On the surface, the contest for the seat of the functional constituency representing the “sports, performing arts, culture and publication” sector was between the incumbent Ma Fung-kwok (馬逢國) and musician Adrian Chow Pok-yin (周博賢).
The truth is, it’s Adrian Chow vs the Communist Party.
It didn’t matter who the incumbent was, whether it was Ma Fung-kwok or any Tom, Dick and Harry, because all of them are just lackeys of their Beijing bosses.
The functional constituency was first introduced by the British back in the 1980s to guarantee a fair representation of all major sectors of society in our legislature.
But it has degenerated into a mere tool of an autocratic regime. It no longer represents anybody other than Beijing.
No matter how poorly Ma Fung-kwok performed in election forums and how ignorant he was about the sector he is supposed to represent, his re-election was a foregone conclusion because the election, if I can still call it an election at all, was fixed right from the start.
Just consider that two-thirds of the 2,000 voters in this constituency are Beijing’s proxies, and you can tell right away that this so-called election was nothing but a scam.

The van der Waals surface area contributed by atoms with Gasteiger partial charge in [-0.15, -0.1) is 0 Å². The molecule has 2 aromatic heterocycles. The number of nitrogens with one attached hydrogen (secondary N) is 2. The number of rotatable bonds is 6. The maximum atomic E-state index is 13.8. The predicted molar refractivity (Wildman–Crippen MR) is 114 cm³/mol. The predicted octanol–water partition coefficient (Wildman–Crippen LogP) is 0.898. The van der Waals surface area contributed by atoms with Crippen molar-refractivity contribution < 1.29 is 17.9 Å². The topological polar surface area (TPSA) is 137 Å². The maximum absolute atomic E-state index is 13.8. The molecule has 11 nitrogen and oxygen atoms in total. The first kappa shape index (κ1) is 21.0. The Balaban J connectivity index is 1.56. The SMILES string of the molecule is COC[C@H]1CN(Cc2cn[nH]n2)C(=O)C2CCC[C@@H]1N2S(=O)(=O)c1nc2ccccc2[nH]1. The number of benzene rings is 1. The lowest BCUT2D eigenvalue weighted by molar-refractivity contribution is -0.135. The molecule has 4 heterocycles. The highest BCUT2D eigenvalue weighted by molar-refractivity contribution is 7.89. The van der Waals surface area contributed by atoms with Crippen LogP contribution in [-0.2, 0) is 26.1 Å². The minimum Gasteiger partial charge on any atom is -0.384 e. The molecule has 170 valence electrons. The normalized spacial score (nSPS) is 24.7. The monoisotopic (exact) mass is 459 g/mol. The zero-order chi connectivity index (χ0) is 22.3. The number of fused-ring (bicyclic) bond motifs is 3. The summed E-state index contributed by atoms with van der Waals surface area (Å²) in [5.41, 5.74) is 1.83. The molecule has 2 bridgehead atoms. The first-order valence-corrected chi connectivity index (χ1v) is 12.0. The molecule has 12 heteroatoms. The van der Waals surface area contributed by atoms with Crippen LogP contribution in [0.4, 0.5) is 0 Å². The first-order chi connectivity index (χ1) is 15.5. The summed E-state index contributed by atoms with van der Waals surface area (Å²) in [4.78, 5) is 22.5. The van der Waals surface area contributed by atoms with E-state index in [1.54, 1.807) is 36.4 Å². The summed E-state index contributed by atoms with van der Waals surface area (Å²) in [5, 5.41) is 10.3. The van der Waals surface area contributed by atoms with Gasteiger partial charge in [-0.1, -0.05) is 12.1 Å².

Unlike the functional constituencies representing the legal, accounting, medical, education and IT sectors, which are dominated by individual voters, the sports, performing arts, culture and publication sector is dominated by company votes, which means it is much easier for Beijing to manipulate the election.
Those who refuse to toe Beijing’s line has basically zero chance of getting elected in this constituency.
Just take myself as an example. I have been running my own publishing firm for 10 years now.
However, I have refused to join any of the leftist publisher associations, and as a result I am not even allowed to vote.
So what Adrian Chow has been doing is simply doing the unthinkable: continuing to challenge someone whom he has no hope of defeating.
But what’s the point of going through this exercise year after year?
The functional constituency election is like a sick old tree plagued by pests.
By shaking it a little bit every four years, Chow is trying to draw public attention to this unjust system while waiting for miracle to happen.
By shaking it bit by bit, perhaps the sick old tree can be toppled one day.
Chow’s untiring efforts have reminded me of an old Chinese fable about the virtues of perseverance and will power: A foolish old man succeeds in removing two big mountains in front of his land by digging through them bit by bit, using just his hoe and basket, for decades.
It appears that in order to topple the unjust functional constituency, we might need to adopt the spirit of that foolish old man.
This article appeared in the Hong Kong Economic Journal on Sept. 5.
Translation by Alan Lee
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